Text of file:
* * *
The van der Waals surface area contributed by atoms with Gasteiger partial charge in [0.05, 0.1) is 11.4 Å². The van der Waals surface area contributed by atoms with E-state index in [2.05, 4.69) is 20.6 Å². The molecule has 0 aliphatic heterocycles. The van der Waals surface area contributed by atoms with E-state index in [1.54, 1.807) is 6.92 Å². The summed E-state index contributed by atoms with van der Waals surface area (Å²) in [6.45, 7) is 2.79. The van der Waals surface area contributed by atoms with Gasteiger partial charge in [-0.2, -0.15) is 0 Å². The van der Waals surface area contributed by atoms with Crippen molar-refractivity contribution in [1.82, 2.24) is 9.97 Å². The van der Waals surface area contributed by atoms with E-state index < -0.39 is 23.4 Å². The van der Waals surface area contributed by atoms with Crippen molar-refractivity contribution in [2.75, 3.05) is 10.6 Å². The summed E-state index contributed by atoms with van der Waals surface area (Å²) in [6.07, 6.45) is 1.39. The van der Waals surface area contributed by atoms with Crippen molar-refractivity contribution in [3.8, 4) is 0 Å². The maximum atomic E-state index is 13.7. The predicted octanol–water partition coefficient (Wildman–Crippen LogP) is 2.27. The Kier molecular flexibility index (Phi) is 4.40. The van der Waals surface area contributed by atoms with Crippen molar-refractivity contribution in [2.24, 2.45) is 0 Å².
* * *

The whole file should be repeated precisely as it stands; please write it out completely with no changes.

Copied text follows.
The van der Waals surface area contributed by atoms with Gasteiger partial charge in [0.05, 0.1) is 11.4 Å². The van der Waals surface area contributed by atoms with E-state index in [2.05, 4.69) is 20.6 Å². The molecule has 0 aliphatic heterocycles. The van der Waals surface area contributed by atoms with E-state index in [1.54, 1.807) is 6.92 Å². The summed E-state index contributed by atoms with van der Waals surface area (Å²) in [6.45, 7) is 2.79. The van der Waals surface area contributed by atoms with Gasteiger partial charge in [-0.2, -0.15) is 0 Å². The van der Waals surface area contributed by atoms with Crippen molar-refractivity contribution in [1.82, 2.24) is 9.97 Å². The van der Waals surface area contributed by atoms with E-state index < -0.39 is 23.4 Å². The van der Waals surface area contributed by atoms with Crippen molar-refractivity contribution in [2.75, 3.05) is 10.6 Å². The summed E-state index contributed by atoms with van der Waals surface area (Å²) in [6.07, 6.45) is 1.39. The van der Waals surface area contributed by atoms with Crippen molar-refractivity contribution in [3.8, 4) is 0 Å². The maximum atomic E-state index is 13.7. The predicted octanol–water partition coefficient (Wildman–Crippen LogP) is 2.27. The Kier molecular flexibility index (Phi) is 4.40. The van der Waals surface area contributed by atoms with Crippen molar-refractivity contribution in [2.24, 2.45) is 0 Å².